Do you know what the worst part of a plumbing leak is? The money you have
to spend to repair the leak, the possible damage it can do to the room
that it's in, the mold that can grow if the leak is one that's
been unnoticed — you take your pick. However, there are things you
can do to avoid having a
plumbing leak occur in your home.
Listen Up – Go into each bathroom in your home and stand still for a few moments.
If you happen to hear a constant "running" noise, you may have
a tank leak in your toilet. Leaving this leak unfixed can boost your monthly
water bill by almost 50 percent.
Take a Peek – Look in the cabinets under each sink, behind washing machines, and underneath
refrigerators and dishwashers at least one to two times per year. Make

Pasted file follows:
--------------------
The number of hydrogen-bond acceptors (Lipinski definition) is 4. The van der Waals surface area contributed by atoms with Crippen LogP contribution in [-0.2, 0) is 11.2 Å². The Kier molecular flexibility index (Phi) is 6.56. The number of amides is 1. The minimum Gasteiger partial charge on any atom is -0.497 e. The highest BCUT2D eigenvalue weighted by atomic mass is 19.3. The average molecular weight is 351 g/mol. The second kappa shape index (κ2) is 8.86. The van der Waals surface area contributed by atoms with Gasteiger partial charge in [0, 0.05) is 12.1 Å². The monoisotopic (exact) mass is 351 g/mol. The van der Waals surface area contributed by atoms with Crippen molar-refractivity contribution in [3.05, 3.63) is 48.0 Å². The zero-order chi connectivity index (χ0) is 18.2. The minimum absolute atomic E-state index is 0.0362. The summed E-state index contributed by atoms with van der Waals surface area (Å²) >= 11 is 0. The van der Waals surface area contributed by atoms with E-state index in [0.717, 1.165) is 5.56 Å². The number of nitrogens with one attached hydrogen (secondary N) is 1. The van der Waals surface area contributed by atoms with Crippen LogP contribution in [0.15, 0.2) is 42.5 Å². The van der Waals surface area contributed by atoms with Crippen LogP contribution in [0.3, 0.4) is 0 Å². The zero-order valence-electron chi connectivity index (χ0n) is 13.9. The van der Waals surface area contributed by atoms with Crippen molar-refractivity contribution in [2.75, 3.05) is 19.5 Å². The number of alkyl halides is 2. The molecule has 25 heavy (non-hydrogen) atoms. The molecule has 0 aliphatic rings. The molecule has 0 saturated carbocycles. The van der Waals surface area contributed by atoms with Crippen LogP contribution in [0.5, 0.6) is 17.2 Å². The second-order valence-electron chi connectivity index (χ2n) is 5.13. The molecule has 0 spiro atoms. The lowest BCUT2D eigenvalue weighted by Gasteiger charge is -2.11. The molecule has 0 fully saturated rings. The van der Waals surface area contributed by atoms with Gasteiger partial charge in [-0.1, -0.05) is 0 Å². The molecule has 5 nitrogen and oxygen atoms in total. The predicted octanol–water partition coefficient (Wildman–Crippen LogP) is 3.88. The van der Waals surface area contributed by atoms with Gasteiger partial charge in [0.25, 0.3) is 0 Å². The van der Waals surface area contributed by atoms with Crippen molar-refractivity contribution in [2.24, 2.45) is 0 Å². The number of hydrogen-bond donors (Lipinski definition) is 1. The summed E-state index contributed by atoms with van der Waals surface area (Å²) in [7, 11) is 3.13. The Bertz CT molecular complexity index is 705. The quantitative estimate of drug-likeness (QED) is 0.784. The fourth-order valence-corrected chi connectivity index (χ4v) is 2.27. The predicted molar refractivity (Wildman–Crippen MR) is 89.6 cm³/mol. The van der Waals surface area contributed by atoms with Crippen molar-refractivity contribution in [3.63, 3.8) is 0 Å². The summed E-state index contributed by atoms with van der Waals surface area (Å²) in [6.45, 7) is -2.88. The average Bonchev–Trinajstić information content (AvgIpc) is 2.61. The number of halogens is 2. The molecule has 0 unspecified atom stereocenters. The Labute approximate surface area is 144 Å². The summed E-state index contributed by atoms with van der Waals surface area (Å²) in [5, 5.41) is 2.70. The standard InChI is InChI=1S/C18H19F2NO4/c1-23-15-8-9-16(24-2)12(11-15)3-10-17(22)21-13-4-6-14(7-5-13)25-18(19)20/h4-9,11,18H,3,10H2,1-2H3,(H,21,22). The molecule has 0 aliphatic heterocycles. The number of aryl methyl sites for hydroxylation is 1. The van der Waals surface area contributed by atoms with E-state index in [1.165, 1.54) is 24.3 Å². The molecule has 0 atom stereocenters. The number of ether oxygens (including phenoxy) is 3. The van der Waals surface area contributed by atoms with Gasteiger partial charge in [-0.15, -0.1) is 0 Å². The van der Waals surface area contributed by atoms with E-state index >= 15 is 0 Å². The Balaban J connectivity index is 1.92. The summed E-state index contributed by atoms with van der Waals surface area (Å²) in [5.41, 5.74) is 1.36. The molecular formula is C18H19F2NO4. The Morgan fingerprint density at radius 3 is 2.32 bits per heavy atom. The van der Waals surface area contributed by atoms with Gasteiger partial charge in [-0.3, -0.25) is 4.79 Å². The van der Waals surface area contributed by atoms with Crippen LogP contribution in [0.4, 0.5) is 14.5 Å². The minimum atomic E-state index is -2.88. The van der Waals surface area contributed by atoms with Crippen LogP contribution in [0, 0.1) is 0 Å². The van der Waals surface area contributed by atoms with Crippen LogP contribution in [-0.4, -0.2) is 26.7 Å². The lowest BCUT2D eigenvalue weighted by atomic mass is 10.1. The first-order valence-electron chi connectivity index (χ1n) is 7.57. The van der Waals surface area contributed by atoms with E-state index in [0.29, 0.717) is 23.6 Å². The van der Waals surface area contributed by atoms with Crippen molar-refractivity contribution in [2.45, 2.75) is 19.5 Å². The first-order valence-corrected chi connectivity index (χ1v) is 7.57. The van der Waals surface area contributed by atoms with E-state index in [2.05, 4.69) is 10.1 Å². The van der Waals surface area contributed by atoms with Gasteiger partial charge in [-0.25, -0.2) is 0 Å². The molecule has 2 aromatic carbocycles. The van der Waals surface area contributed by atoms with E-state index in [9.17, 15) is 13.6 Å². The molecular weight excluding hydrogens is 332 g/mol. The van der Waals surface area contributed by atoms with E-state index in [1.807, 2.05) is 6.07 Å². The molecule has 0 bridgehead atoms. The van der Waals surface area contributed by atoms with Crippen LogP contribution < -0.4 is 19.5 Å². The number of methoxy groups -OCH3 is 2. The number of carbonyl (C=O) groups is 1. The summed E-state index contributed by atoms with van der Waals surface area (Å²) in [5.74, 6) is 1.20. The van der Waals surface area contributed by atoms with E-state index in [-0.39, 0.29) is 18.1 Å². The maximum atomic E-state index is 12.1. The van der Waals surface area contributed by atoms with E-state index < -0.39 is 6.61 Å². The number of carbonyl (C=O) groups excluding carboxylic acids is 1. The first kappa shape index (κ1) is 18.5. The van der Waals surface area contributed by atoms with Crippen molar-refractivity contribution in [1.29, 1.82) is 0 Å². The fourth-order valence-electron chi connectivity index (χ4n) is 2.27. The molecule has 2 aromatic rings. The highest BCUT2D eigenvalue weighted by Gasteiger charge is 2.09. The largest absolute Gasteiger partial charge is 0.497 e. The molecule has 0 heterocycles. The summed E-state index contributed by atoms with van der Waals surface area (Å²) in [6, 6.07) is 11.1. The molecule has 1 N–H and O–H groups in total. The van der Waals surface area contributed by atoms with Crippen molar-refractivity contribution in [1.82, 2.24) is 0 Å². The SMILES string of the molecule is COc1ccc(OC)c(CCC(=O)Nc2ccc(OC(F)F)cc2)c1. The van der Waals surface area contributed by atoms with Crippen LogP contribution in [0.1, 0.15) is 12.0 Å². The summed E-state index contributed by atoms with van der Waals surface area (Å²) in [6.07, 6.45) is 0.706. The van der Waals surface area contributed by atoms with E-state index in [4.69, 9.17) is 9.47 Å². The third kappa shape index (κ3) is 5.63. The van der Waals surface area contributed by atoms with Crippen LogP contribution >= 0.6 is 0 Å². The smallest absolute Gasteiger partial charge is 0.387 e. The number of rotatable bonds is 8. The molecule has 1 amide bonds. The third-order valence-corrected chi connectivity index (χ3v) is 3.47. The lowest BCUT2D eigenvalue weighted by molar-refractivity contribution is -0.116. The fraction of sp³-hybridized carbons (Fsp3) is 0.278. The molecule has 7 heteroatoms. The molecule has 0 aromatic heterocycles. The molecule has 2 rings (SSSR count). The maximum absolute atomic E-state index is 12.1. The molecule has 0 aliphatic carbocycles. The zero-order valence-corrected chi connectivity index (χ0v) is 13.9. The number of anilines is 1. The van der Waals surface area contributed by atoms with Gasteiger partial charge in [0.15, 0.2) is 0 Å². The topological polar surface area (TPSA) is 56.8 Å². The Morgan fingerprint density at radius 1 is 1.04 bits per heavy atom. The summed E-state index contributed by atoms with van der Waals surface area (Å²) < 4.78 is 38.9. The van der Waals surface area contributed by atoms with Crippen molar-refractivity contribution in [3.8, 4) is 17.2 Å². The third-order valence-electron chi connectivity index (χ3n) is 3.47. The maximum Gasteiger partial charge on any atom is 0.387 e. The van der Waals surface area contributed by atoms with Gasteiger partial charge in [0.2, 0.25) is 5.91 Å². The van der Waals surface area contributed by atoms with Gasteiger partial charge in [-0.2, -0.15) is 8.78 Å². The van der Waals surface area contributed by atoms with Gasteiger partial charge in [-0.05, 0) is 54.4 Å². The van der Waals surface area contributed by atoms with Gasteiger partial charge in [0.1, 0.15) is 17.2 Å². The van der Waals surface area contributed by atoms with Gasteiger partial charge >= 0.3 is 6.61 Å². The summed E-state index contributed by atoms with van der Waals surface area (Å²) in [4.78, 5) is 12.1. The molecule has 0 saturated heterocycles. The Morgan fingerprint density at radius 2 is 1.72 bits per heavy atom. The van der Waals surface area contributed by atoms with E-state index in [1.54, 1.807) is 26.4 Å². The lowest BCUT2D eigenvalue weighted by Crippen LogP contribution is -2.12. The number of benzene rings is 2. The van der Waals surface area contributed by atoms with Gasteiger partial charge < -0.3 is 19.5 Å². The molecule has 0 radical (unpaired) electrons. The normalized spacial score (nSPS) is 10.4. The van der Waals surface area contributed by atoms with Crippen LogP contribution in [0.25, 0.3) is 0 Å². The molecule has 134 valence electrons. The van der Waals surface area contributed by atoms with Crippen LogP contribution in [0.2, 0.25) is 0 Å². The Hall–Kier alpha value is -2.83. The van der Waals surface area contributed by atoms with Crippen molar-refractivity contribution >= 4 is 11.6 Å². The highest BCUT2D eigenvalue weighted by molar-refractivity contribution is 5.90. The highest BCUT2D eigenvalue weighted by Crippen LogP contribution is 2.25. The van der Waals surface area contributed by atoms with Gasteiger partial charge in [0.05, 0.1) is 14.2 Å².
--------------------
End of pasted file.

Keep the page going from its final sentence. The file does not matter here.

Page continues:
sure there are no leaks, drips, or moisture present.
Inspect the Wood – If you have plumbing pipes running through your basement or crawl space,
check the wooden structure that is closest to the pipes. If any of this
wood is warped or discolored, moisture is present. In the areas of damaged
wood, the pipe itself should have some form of condensation and corrosion
on it as a dead giveaway.
Water Heater Check – This fixture should be inspected and serviced at least once per year to
make sure it is operating efficiently. Failure to do so can result in
leaks going to and from the unit. If you haven't inspected yours in
over a year, contact a professional to do so.
Check the Meter – Make sure there are no appliances, fixtures, or people using the water
in the house. Head outside and mark down the number on the water meter.
For two hours, do not use any water. After the two hours have passed,
check the reading on the water meter. If the number has gone up, contact
a plumber to come and find the leak.
Plumbing leaks can start drip by drip, but end up leaving you with a burst
pipe, water damage, and mold. When you need a plumber to service your
home's plumbing, contact Lancaster Plumbing, Heating, Cooling &
Electrical. To learn more, or to schedule an appointment, give us a call